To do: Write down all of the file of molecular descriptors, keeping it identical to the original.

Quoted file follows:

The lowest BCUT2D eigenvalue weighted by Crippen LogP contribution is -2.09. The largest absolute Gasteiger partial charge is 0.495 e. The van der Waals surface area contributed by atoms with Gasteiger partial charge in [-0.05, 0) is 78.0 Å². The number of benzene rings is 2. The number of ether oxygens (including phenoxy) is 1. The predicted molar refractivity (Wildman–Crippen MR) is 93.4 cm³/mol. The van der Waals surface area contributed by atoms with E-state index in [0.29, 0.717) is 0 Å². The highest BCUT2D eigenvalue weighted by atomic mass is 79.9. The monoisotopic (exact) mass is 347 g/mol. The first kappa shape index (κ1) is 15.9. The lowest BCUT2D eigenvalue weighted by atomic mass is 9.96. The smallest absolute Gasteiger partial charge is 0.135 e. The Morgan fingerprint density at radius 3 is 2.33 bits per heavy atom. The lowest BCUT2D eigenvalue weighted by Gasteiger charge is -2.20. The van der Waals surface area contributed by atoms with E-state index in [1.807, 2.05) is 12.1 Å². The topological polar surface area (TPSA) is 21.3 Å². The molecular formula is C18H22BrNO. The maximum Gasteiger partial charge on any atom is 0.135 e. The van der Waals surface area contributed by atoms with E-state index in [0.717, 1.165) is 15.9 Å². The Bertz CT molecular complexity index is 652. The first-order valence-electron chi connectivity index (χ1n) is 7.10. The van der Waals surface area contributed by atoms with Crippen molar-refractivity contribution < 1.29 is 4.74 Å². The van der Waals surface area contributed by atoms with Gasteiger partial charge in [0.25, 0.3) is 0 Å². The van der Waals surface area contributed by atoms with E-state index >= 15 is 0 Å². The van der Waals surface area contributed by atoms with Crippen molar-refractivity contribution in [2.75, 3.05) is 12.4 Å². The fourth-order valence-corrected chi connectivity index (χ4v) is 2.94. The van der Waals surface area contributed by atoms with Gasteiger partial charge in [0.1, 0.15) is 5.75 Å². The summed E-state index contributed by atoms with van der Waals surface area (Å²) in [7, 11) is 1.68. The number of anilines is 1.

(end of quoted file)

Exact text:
The lowest BCUT2D eigenvalue weighted by Crippen LogP contribution is -2.09. The largest absolute Gasteiger partial charge is 0.495 e. The van der Waals surface area contributed by atoms with Gasteiger partial charge in [-0.05, 0) is 78.0 Å². The number of benzene rings is 2. The number of ether oxygens (including phenoxy) is 1. The predicted molar refractivity (Wildman–Crippen MR) is 93.4 cm³/mol. The van der Waals surface area contributed by atoms with E-state index in [0.29, 0.717) is 0 Å². The highest BCUT2D eigenvalue weighted by atomic mass is 79.9. The monoisotopic (exact) mass is 347 g/mol. The first kappa shape index (κ1) is 15.9. The lowest BCUT2D eigenvalue weighted by atomic mass is 9.96. The smallest absolute Gasteiger partial charge is 0.135 e. The Morgan fingerprint density at radius 3 is 2.33 bits per heavy atom. The lowest BCUT2D eigenvalue weighted by Gasteiger charge is -2.20. The van der Waals surface area contributed by atoms with E-state index in [1.807, 2.05) is 12.1 Å². The topological polar surface area (TPSA) is 21.3 Å². The molecular formula is C18H22BrNO. The maximum Gasteiger partial charge on any atom is 0.135 e. The van der Waals surface area contributed by atoms with E-state index in [0.717, 1.165) is 15.9 Å². The Bertz CT molecular complexity index is 652. The first-order valence-electron chi connectivity index (χ1n) is 7.10. The van der Waals surface area contributed by atoms with Crippen molar-refractivity contribution < 1.29 is 4.74 Å². The van der Waals surface area contributed by atoms with Gasteiger partial charge in [0.25, 0.3) is 0 Å². The van der Waals surface area contributed by atoms with E-state index >= 15 is 0 Å². The van der Waals surface area contributed by atoms with Crippen molar-refractivity contribution in [2.75, 3.05) is 12.4 Å². The fourth-order valence-corrected chi connectivity index (χ4v) is 2.94. The van der Waals surface area contributed by atoms with Gasteiger partial charge in [0.1, 0.15) is 5.75 Å². The summed E-state index contributed by atoms with van der Waals surface area (Å²) in [7, 11) is 1.68. The number of anilines is 1.